It insists on finding some other explanation as to why progressive activist Ryan J. Davis defended O’Donnell’s tirade in a Huffington Post editorial while adding some insults of his own, such as referring to “Mormon doctrine” as a “swampland” through which he had to “dredge” to write his article.

Finally, it doesn’t account for the fact that – given how 29% of Americans have said that they would not vote for a Mormon presidential candidate – the sheer laws of statistical probability suggest that there are liberals as well as conservatives making up that forbidding number.

There are plenty of excellent reasons to oppose Mitt Romney. His economic policies are skewed too heavily toward big business and the wealthy, which would further exacerbate the catastrophic income disparity existing today between the rich and middle class; his insistence on slashing government spending will hobble our efforts to reverse this recession’s unemployment crisis; his conservatism on social issues ranging from gay rights to marijuana legalization would prolong antiquated injustices; and his support, until recently, of increasing our troop presence in Iraq suggests that he hasn’t learned from the mistakes of Bush’s neoconservative agenda.

Liberals can and should wage a campaign against Romney based on the merits of our positions and the weaknesses in his. That said, we must also jump to his defense whenever his religious background is attacked – not only because his faith has no relevance to his ability to be a good president, although it doesn't, but because silence in the face of such attacks will disgrace us in the eyes of history.

Friday, April 1, 2011

The Election of 2012

The following article offers my thoughts on the upcoming presidential election in 2012. It combines two of my previous blog articles ("Election 2012: My Predictions" and "My Thoughts on Mike Huckabee") and includes an addenda that I wrote today.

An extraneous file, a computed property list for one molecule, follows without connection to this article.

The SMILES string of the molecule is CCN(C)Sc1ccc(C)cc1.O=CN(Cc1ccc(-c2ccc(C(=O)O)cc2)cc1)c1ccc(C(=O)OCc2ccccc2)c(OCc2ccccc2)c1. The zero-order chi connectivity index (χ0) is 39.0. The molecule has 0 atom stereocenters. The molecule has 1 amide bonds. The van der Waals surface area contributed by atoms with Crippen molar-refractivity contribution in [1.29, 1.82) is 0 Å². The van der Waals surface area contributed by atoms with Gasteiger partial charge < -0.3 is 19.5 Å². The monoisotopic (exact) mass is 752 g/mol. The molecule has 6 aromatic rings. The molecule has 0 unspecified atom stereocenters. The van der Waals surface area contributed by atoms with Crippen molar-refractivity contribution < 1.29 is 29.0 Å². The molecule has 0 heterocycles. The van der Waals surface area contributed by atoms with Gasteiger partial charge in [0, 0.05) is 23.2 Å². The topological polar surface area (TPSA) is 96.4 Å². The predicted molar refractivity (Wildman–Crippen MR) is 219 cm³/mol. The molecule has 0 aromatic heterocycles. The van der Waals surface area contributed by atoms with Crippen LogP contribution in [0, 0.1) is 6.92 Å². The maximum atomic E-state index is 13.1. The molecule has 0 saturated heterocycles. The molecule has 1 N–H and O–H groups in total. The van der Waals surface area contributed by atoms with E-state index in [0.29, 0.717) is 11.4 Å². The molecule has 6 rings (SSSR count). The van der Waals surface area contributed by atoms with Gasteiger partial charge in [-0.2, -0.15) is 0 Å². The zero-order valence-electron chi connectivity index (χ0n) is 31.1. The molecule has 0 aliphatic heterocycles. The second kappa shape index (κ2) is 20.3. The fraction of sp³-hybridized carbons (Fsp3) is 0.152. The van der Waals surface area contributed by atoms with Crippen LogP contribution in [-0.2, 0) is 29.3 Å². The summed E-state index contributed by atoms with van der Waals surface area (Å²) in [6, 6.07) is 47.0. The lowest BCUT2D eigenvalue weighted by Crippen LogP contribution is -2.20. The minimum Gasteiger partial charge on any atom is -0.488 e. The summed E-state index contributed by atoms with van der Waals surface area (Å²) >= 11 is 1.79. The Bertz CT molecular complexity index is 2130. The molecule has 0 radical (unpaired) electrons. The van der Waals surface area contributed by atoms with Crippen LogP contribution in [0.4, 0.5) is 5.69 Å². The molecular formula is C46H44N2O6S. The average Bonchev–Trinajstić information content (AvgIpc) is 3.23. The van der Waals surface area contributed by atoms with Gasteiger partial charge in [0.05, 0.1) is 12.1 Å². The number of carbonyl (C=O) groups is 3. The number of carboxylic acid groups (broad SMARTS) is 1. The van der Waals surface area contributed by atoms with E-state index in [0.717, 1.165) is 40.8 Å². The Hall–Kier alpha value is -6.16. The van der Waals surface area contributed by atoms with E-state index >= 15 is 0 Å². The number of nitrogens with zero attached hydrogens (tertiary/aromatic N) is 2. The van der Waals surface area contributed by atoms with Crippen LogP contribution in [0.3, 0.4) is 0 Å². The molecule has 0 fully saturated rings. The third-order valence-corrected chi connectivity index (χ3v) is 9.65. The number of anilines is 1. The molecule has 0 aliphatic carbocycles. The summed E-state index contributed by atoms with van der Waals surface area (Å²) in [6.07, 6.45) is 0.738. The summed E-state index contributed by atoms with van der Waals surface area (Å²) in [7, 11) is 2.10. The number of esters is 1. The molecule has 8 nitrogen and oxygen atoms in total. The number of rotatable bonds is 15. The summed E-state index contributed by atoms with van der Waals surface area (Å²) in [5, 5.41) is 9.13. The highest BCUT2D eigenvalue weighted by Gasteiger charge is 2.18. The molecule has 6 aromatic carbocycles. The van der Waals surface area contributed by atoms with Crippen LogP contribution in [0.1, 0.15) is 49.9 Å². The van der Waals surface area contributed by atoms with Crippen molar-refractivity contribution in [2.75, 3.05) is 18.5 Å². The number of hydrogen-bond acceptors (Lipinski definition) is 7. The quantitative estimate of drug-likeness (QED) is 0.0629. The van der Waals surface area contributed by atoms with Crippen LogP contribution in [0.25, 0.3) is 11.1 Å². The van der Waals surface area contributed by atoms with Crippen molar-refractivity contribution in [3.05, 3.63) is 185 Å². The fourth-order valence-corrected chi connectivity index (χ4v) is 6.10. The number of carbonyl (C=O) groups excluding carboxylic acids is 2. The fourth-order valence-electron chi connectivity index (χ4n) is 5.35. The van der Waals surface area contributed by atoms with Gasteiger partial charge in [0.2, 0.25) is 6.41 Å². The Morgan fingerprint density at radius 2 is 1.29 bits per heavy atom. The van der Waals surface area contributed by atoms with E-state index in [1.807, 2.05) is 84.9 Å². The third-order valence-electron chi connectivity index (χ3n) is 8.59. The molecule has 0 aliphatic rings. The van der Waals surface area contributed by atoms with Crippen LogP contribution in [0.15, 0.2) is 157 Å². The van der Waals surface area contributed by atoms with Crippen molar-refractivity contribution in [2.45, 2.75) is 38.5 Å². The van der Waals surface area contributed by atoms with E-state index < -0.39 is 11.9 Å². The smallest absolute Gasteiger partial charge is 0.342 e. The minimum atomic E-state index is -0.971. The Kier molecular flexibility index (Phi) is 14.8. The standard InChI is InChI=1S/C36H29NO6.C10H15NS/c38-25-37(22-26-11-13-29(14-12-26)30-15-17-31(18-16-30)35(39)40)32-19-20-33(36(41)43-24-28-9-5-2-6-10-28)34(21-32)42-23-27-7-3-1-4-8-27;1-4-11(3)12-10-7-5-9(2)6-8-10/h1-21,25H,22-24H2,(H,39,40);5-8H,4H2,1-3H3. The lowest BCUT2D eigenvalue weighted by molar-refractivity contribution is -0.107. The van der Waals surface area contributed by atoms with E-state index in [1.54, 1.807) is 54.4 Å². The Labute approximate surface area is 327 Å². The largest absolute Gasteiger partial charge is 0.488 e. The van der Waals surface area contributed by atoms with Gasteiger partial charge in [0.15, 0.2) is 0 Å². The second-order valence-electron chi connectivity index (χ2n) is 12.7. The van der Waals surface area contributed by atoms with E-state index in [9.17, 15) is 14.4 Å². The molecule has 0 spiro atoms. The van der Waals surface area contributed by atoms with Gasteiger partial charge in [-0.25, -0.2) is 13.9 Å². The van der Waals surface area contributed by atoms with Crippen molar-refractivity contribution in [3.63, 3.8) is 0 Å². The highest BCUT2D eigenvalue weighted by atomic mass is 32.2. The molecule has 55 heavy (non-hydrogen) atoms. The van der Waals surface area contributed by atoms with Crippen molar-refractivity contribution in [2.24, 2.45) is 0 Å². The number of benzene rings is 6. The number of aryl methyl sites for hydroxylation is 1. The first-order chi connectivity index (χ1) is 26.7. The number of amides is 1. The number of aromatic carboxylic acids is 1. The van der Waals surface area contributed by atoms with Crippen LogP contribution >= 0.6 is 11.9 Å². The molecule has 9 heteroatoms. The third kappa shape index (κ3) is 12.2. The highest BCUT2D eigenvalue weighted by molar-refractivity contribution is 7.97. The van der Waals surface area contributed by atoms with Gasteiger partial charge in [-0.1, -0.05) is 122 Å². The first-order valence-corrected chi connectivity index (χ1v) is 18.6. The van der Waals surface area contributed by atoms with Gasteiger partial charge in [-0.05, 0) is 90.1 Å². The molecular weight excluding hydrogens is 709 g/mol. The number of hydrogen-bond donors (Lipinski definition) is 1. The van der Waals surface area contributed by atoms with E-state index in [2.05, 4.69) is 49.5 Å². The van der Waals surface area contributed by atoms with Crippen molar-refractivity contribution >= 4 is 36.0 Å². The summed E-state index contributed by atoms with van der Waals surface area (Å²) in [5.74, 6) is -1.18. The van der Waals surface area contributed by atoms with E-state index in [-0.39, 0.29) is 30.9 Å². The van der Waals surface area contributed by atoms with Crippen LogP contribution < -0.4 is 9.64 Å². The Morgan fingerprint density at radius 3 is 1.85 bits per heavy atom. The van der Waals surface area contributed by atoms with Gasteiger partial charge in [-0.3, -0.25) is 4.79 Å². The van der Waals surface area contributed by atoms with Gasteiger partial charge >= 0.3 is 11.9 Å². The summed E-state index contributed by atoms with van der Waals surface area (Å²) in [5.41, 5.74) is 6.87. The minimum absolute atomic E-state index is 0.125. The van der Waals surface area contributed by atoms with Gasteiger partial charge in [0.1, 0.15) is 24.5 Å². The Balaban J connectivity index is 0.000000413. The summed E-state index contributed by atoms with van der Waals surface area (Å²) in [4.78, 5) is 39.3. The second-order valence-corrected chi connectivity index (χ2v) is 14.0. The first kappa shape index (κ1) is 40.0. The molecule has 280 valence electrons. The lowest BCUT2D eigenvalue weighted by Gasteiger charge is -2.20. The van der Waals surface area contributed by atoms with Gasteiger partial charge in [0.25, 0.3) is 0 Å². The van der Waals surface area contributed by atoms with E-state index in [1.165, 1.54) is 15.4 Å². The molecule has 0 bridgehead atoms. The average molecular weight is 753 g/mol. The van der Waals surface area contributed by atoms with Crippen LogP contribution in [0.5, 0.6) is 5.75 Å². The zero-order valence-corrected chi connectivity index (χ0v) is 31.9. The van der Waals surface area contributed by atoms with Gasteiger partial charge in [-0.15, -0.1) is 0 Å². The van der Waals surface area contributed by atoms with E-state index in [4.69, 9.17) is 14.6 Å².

2012: The Republican Nomination

First, you must remember that presidential nominations are determined not by how the candidates fare in national polls of their party's voters, but rather by how they perform in the earlier primaries. After all, if the national standings of each candidate were the determining variable, then the election of 2008 would have been a contest between Hillary Clinton and Rudy Giuliani instead of Barack Obama and John McCain, much as Edmund Muskie would have been the Democratic nominee in 1972 and Howard Dean the candidate in 2004.

Once this is born in mind, you come to some interesting conclusions as to the situation facing Republicans in 2012:

- The first primary (technically a caucus, although that makes little difference insofar as the vital task of establishing perceived political momentum is concerned) will be held in Iowa on January 16th. Early polls have consistently shown Mike Huckabee with a solid lead there, and there is little reason to think he won't be able to keep it over the next year, given that (a) he won that state in 2008 and (b) he is considered to be the most electable of the candidates who appeal to that ideological section of the GOP (which dominates the Iowa Republican party), making it unlikely that potential alternatives like Palin or Gingrich will be able to cut into his support. Should he win, it will automatically give him much-needed national attention and establish his status as one of his party's chief contenders for the nomination. Meanwhile, Romney will probably place a reasonably successful second (which is perfectly fine for him, since he isn't expected to win that state anyway) and thus continue to be in a position of strength, while Palin, Gingrich, and the other far right candidates will find themselves in considerable trouble, as the desire of their movement to unite around one candidate (and ideally the strongest one) will cause much of their support to leak over to Huckabee.